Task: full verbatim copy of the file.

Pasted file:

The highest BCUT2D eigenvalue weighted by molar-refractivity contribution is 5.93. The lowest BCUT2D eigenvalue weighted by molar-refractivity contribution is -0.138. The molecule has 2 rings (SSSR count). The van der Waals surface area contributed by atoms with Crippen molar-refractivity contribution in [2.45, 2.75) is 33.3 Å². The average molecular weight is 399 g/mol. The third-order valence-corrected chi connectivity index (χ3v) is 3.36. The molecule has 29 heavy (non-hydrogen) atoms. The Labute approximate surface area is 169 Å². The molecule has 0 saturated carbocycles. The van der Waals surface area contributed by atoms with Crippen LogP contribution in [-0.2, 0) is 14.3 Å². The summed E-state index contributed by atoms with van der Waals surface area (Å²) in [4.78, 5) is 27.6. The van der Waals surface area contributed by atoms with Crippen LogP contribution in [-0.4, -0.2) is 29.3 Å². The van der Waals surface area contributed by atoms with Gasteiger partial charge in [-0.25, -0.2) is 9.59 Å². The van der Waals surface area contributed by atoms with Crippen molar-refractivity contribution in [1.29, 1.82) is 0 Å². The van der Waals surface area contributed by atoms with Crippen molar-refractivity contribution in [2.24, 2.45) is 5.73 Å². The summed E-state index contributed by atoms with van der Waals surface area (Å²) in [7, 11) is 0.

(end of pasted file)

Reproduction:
The highest BCUT2D eigenvalue weighted by molar-refractivity contribution is 5.93. The lowest BCUT2D eigenvalue weighted by molar-refractivity contribution is -0.138. The molecule has 2 rings (SSSR count). The van der Waals surface area contributed by atoms with Crippen molar-refractivity contribution in [2.45, 2.75) is 33.3 Å². The average molecular weight is 399 g/mol. The third-order valence-corrected chi connectivity index (χ3v) is 3.36. The molecule has 29 heavy (non-hydrogen) atoms. The Labute approximate surface area is 169 Å². The molecule has 0 saturated carbocycles. The van der Waals surface area contributed by atoms with Crippen LogP contribution in [-0.2, 0) is 14.3 Å². The summed E-state index contributed by atoms with van der Waals surface area (Å²) in [4.78, 5) is 27.6. The van der Waals surface area contributed by atoms with Crippen LogP contribution in [-0.4, -0.2) is 29.3 Å². The van der Waals surface area contributed by atoms with Gasteiger partial charge in [-0.25, -0.2) is 9.59 Å². The van der Waals surface area contributed by atoms with Crippen molar-refractivity contribution in [1.29, 1.82) is 0 Å². The van der Waals surface area contributed by atoms with Crippen molar-refractivity contribution in [2.24, 2.45) is 5.73 Å². The summed E-state index contributed by atoms with van der Waals surface area (Å²) in [7, 11) is 0.